I’m 17 and I Can (Finally) Get Plan B03.23.09
Another Bush fallacy gets righted.
I didn’t realize how long the fight had been going on with getting Plan B – also known as the morning-after pill – approved for being an over-the-counter medicine. I guess trying to get something logical pushed through the bureaucracy of Bush’s Administration would take both him leaving office and nearly a decade’s worth of fighting.
Still, the FDA’s Advisory Committee voted 23 to 4 in 2003 to approve Plan B for over-the-counter status without age restrictions. Yet the Plan B request of the only one of nearly two dozen applications to move a to over-the-counter status that was not approved after the committee recommended it.
The judge said top FDA officials at a meeting in late 2003 or early 2004 told their subordinates that over-the-counter status for Plan B would not be approved at that time and that it was a decision that would be made at a higher level in the FDA than those decisions are usually made.
Isn’t that committee set up with experts who could reasonably decide the fate of any strength of medicine? Why would this particular medicine need a level of approval higher than normal?
Oh wait. This is why.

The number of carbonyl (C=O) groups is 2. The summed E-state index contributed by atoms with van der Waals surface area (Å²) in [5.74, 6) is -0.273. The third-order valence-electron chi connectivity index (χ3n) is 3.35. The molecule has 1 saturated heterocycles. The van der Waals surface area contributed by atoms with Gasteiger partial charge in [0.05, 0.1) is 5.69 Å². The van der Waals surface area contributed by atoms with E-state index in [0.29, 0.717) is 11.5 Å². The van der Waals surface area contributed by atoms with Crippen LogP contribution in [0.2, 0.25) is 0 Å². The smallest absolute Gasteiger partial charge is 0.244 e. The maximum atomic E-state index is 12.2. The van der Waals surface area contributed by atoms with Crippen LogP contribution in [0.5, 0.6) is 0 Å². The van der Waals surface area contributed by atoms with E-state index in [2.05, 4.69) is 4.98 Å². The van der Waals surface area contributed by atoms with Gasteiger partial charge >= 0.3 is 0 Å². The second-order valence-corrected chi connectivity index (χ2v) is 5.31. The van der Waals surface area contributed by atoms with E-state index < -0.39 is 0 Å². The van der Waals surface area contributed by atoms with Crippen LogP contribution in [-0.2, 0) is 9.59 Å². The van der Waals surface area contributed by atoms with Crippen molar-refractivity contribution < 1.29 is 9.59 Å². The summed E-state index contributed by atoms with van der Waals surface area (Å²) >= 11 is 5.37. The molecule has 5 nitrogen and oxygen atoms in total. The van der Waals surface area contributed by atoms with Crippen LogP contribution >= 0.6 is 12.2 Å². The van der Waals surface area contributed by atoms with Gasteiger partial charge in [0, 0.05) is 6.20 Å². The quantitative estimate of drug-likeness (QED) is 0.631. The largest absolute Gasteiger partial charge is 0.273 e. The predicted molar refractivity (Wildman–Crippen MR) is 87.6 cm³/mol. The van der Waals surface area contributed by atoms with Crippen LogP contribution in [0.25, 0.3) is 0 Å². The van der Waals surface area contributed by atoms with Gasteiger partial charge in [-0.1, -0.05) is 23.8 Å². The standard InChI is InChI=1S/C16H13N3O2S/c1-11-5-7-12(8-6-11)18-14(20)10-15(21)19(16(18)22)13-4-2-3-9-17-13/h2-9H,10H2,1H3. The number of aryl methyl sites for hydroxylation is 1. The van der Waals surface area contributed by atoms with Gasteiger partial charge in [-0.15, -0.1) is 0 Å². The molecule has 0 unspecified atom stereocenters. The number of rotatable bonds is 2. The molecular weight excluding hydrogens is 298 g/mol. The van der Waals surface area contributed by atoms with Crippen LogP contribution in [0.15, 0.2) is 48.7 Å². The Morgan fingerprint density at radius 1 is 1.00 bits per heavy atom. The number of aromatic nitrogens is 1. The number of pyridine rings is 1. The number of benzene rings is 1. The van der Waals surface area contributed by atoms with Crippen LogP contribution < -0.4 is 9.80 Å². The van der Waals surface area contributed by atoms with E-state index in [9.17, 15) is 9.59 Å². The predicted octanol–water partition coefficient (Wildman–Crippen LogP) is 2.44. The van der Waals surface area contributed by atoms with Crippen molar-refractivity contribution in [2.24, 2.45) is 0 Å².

“Moreover, they were told that the White House had been involved in the decision on Plan B,” he said.
Like so many other things, Bush overrided the FDA committee in order to push through his own far-right, socially-religious, political agenda. Who needs branches of government and checks and balances when you already know what’s best for the country?
Thankfully, someone realized the absurdity of all of this.
As of today, thanks to a federal judge, 17 year old girls can now purchase the Plan B pill over the counter without a prescription. Naturally, the opposition cries out that this is just another form of abortion. Chris Gasek, a regulation expert with the conservative Family Research Council, went even further to suggest that “[t]here is a real danger that Plan B may be given to women, especially sexually abused women and minors, under coercion or without their consent.”
Wouldn’t the real danger then be the sociopaths who coerce and sexually abuse the young women, not a pill designed to help limit the number of abortions? Maybe the Family Research Council should focus on preventing such heinous acts instead of wasting their time with this pompous and futile refutal aimed at simply riling up the religious right with rhetoric instead of actually helping anyone or accomplishing anything.